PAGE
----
If you think RFID's already roaring like a hurricane through the industry, just wait. More than three-quarters (79 percent) of attendees at this fall's Frontline Solutions Conference in Chicago plan to have an RFID pilot in place—or be live with RFID— within the next 24 months.
The survey was conducted by Wavelink Corp., a provider of mobile infrastructure management software. The survey queried IT decision makers from the manufacturing, retail and transportation industries and from the government.What do they hope to gain by using RFID? The top benefits cited were improving their tracking ability, meeting customer requirements, and achieving greater efficiencies in shipping and receiving.
Challenging the notion that most suppliers are adopting RFID simply to stay in their customers' good graces, the majority of respondents planning to implement RFID said they hoped to take advantage of the dynamic information from RFID tags within their existing inventory, warehouse and supply chain processes. Nearly two-thirds plan to use or are already using the data for inventory management, 50 percent for warehouse management and nearly 40 percent for supply chain management.
A full 79 percent of companies surveyed at the 2004 Frontline Solutions conference said they had plans to use RFID tags. Of those:
But not all of the news was good. The survey also confirmed that users still have plenty of concerns regarding RFID, including the high cost of implementation, the untested state of the technology, and the lack of sophisticated software to integrate RFID with applications like supply chain management and enterprise resource planning (ERP).
Despite those ongoing concerns, there's plenty more evidence out there that the RFID train is gathering speed. High-tech giants Hewlett-Packard, SunMicro and IBM are all ramping up their RFID offerings. Though they're unlikely to be flooded with orders for hardware, all three are in a position to benefit from the booming services market that RFID is expected to create.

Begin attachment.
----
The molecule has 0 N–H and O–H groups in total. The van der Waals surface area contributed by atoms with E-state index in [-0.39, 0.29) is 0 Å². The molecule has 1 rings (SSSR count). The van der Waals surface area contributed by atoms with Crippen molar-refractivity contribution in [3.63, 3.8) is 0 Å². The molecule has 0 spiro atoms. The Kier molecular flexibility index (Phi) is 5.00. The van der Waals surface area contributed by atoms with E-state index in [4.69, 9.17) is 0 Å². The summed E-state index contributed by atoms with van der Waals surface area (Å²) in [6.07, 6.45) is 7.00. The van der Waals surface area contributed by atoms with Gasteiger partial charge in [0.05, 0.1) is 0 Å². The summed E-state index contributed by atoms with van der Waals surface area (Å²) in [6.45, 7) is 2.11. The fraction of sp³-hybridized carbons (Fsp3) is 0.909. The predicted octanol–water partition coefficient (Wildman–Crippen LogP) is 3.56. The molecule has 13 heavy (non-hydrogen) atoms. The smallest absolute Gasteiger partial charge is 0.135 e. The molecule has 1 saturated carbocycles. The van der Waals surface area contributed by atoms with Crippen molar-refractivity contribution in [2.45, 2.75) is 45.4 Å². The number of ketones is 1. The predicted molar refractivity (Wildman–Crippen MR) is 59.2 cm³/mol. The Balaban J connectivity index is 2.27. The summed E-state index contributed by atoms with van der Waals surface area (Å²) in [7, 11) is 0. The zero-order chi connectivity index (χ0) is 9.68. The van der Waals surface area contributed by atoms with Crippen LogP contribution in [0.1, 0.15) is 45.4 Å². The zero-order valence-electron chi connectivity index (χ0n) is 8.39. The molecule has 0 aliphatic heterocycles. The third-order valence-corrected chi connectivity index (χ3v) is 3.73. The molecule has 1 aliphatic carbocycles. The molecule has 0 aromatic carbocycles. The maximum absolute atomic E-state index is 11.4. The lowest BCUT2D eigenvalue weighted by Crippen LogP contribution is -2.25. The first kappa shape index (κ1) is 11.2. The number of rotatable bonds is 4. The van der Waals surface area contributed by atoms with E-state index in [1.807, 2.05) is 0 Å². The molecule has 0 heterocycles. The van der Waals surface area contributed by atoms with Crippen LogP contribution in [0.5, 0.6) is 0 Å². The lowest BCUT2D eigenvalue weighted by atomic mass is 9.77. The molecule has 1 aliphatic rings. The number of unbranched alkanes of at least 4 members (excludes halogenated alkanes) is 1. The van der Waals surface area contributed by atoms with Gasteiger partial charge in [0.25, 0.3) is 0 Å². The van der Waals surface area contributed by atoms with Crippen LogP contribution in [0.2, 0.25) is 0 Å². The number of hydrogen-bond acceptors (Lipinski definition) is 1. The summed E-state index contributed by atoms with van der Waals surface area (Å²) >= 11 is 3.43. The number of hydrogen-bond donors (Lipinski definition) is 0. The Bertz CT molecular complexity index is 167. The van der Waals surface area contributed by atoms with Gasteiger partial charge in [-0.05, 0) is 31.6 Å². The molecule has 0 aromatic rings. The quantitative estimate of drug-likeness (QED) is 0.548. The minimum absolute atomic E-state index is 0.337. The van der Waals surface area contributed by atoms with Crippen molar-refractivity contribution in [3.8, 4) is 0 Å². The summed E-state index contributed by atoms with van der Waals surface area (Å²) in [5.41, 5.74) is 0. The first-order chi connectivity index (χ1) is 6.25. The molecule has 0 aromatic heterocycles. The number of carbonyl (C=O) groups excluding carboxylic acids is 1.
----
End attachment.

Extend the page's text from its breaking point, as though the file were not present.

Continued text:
Last month, IBM announced plans to invest $250 million and hire 1,000 workers to build a new business unit focused on RFID and other sensor technologies. Meanwhile, HP and consulting firm BearingPoint have partnered to market smart-tag systems to retailers. And Sun, which this year opened an RFID test center in Texas, is releasing three products that target retailers, distributors and systems integrators.
Most manufacturers are hoping their investment in RFID tags will improve supply chain visibility or at least reduce stockouts. But managers at bicycle manufacturer Pacific Cycle are jumping into the RFID race for a different reason. A supplier to Wal-Mart and Target, Pacific Cycle differs from other suppliers in that it ships its bikes in knocked-down form—only a few of its products are displayed fully assembled on the retail floor at any given time. That means when Wal-Mart sells a Mongoose mountain bike, Pacific Cycle relies on Wal-Mart employees to assemble a new bike in the back room and roll it right out onto the floor.
Finding a good way to alert store employees that they need to run back and assemble another bike has been an ongoing problem. "We're trying to figure out how to get our inventory from the back room of Wal-Mart to the store shelves so we can sell more bikes," says Ed Matthews, director of information systems for Pacific Cycle. "When Wal-Mart sells one of our bikes, we need to signal somebody to go out back and build that bike and re-stock."
Matthews hopes the information collected from the RFID tags on its bicycles will solve that problem. "Even though we have that [supply chain] information, we're still having an issue in trying to figure out how to get that Wal-Mart associate to take action," he says. Pacific Cycle has spent approximately $100,000 on RFID so far—and that's not including labor costs, which far surpass that figure. Still, the company figures it will be worth the expense of tagging its entire product line (50 SKUs) if it can use the RFID data to get those associates into gear.